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Thin benches in Michigan mean many question marks in race to replace Levin

Michigan Democratic Sen. Carl Levin's decision not to run for reelection in 2014 opens the door slightly for Republicans in a race that Democrats would have been heavily favored to win had Levin run for reelection.

That said, it's not yet obvious who will run -- on either side. In fact, for a such a populous state, the GOP and Democratic statewide benches are relatively thin in Michigan.

Let's start with the Democratic side. The most obvious possibility is Rep. Gary Peters, who represents a Detroit-area district. Peters stands out in the Democratic congressional delegation, which is populated mainly by older members who have been in the House for decades. Democratic Reps. Sander Levin (Sen. Carl Levin's brother), John Dingell, and, and John Conyers are all in their 80s.

Peters might also have an eye on the governor's race. Republican Gov. Rick Snyder is looking vulnerable, and with Democrats yet to coalesce around a Snyder opponent, Peters might look in that direction.

Another name to keep an eye on is former Democratic governor Jennifer Granholm, whose name ID would make her a candidate to watch from the get-go. But Granholm left office is less-than-ideal political shape, which is something that must be taken under consideration, too.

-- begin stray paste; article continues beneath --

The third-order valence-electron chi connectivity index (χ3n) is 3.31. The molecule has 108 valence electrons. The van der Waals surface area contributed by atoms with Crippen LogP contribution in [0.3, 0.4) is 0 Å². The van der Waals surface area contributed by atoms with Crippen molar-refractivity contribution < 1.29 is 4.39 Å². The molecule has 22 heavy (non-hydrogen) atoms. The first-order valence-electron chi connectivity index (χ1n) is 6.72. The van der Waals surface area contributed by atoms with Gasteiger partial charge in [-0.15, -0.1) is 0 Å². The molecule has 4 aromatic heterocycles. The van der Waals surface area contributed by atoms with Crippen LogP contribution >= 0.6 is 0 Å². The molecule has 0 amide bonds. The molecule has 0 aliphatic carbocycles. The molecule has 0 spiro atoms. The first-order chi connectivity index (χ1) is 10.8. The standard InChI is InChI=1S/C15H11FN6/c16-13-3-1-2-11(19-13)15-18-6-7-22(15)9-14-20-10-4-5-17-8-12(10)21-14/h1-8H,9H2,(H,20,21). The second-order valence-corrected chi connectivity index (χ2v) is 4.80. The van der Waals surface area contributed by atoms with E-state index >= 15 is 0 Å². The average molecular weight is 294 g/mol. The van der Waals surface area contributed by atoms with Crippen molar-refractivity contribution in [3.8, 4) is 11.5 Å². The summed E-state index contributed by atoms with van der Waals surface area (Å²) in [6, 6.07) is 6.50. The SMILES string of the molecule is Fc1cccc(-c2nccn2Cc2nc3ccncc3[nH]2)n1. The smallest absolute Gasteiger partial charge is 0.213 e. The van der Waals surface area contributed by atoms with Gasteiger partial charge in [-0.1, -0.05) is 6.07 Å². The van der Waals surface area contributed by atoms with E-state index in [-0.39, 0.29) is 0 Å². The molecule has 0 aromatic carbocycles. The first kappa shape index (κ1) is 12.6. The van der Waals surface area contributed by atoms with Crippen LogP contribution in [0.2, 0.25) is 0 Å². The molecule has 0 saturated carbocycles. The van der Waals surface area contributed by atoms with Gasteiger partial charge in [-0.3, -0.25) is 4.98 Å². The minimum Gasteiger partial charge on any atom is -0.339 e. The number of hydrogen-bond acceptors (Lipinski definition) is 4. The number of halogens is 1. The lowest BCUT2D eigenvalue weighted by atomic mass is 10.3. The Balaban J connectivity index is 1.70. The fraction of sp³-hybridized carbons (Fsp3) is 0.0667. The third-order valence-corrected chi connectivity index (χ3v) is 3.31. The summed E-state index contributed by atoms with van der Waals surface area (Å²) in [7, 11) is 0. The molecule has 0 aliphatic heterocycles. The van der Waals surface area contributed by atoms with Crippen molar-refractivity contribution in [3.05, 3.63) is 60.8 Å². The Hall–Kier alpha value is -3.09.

One more Democratic name worth watching is Debbie Dingell, the wife of Congressman Dingell.

On the Republican side, Attorney General Bill Schuette is a name that Republicans are already pointing at. Schuette used to be a member of Congress. Lt. Gov. Brian Calley is also a possibility and so is Secretary of State Ruth Johnson. And Clark Durant, who ran as a conservative outsider in 2012 Senate race, might be tempted to give another run a close look.

From the House delegation, Rep. Mike Rogers (R) is a possibility, but if he were to run, he'd be giving up a plum posting as chair of the House Intelligence Committee. Rep. Candice Miller is another GOP option. And Rep. Justin Amash, a libertarian-leaning Republican who has been at odds with Republican leadership in the House, is also a name to keep tabs on. If Amash runs, he could present headaches for establishment Republicans.

As a whole, Michigan leans Democratic, which gives the party a good chance of holding onto the seat, even without Levin in the picture. President Obama carried the state by nine points in 2012 and 16 points in 2008. But 2014 will have no presidential race at the top of the ticket. And as Michigan Republicans showed during the 2010 midterm GOP wave, they can win statewide under the right conditions.

Levin is the seventh senator to retire or resign this cycle. Sens. Saxby Chambliss (R-Ga.), Frank Lautenberg (D-N.J.), Mike Johanns (R-Neb.), Tom Harkin (D-Iowa) and Jay Rockefeller (D-W.Va.) are all retiring at the end of their current terms. Republican Jim DeMint of South Carolina resigned earlier this year to head the conservative think tank the Heritage Foundation.

Sean Sullivan has covered national politics for The Washington Post since 2012.



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